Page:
Boosting profits without risking burn-out

After all, one of the reasons they started their company was to benefit financially from the fruits of their labor. 

Some owners believe that they have to increase revenue to increase profits. But this isn’t necessarily true. Many of the entrepreneurs I work with boost profits by 100% or more without taking on more jobs, hiring more employees or working weekends and holidays.

As I mentioned, optimizing operational efficiency often results in larger profit margins because it reduces overhead.

Another way businesses can increase profits is by making sure their services are priced accordingly.

I know this from experience. Many owners who engage me as a Fractional CFO are recognized as being among the best in their industry. 

Yet, when I’m analyzing their financials I often find that they’re not charging enough for their services. They may do this because they’re not aware of what their competitors are charging. Or they fear that if they charge too much they won’t land new clients.

But when I conduct market research for these clients, I usually find that their competitors are charging much more, without necessarily delivering high-end service. 

It often takes a lot of gentle persuasion to convince my higher-end clients to raise their prices. But, once they start doing so in a well-conceived manner, they’re delighted to find out that their best clients don’t jump ship.

More importantly, new prospects don’t blink an eye at these prices, since they understand that they’re paying more to work with one of the best in the business.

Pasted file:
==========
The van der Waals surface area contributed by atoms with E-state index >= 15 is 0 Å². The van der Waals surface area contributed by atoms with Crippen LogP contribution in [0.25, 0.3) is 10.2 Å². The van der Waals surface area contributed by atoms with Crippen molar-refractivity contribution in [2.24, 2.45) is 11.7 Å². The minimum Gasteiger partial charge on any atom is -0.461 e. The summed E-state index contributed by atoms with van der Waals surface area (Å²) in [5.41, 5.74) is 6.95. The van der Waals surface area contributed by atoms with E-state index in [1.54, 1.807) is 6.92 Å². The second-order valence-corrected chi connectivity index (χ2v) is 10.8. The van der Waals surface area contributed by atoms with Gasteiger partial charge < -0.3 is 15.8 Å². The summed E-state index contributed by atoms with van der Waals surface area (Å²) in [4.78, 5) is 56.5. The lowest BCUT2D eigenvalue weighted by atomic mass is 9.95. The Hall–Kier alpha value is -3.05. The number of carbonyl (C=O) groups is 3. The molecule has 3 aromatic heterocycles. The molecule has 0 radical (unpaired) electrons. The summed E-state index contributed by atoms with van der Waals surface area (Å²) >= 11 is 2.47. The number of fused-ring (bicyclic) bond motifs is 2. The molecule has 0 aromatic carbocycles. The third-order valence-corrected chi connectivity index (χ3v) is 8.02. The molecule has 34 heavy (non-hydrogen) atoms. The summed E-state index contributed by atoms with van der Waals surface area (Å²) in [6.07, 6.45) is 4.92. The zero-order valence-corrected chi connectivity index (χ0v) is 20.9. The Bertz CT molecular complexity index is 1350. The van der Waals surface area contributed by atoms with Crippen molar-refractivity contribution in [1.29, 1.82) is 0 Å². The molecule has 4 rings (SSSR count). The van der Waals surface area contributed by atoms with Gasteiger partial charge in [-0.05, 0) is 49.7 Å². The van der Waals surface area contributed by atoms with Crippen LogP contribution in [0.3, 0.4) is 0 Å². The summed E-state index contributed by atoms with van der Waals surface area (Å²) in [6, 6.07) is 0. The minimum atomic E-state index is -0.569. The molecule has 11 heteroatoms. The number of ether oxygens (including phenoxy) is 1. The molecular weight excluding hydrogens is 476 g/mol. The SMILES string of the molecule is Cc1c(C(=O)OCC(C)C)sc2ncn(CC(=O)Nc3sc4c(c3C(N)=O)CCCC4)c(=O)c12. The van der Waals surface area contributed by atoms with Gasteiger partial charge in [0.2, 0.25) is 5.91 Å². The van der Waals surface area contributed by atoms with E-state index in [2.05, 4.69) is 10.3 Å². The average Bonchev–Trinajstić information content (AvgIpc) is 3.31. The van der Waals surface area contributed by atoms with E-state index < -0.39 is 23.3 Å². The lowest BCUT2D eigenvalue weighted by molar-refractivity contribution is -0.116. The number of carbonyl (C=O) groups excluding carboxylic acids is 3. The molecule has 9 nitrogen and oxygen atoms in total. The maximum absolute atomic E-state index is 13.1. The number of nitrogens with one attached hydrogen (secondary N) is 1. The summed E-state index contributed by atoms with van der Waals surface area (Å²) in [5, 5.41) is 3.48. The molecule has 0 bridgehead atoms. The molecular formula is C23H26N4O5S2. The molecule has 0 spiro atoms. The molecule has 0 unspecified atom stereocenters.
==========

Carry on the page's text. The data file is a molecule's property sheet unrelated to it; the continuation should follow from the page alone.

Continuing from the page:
In fact, I’ve often found that right-pricing services alone can increase a firm’s profit margins significantly without requiring them to take on additional work. There are other ways that businesses can increase profits, such as adopting a more tax-efficient corporate structure or maximizing business tax deductions. The good thing about these kinds of strategies is that they don’t require owners to radically transform their business model to reap higher profits.

Improving my client’s dual profit centers

Because she no longer needed to hand-hold her employees and could be more selective about the assignments she took on, she found that her workload—and her stress level—were significantly reduced. 

She was able to spend more time with her children and take more time off. And because she was only accepting the most lucrative jobs, and pricing them accordingly, she was able to increase net profits and her own net income by more than 100% in less than a year. In short, she met both her monetary and work-life profit objectives without having to take on more business than she could handle.

Adopting a profit-focused mentality

When entrepreneurs focus their efforts on increasing profits—both monetary and personal—they can avoid giving in to the “grow at any cost” mentality that pervades the business world. Once their business is running at peak efficiency and they’re making enough money to live the way they want to without sacrificing their quality of life, they can define what success means—on their own terms.

Wishing you fulfillment & financial success,

Erin Armstrong

Erin Armstrong is a Business Advisor, Chief Financial Officer, Tax Strategist and licensed Enrolled Agent who’s on a mission to financially empower business owners. Her unique, comprehensive approach integrates all the financial aspects of your business (such as accounting practices, tax strategy, profitability, budgeting, & cash flow) with an emphasis on developing a positive money mindset so you can move forward in a confident, proactive and empowered way. Find out more about Erin here.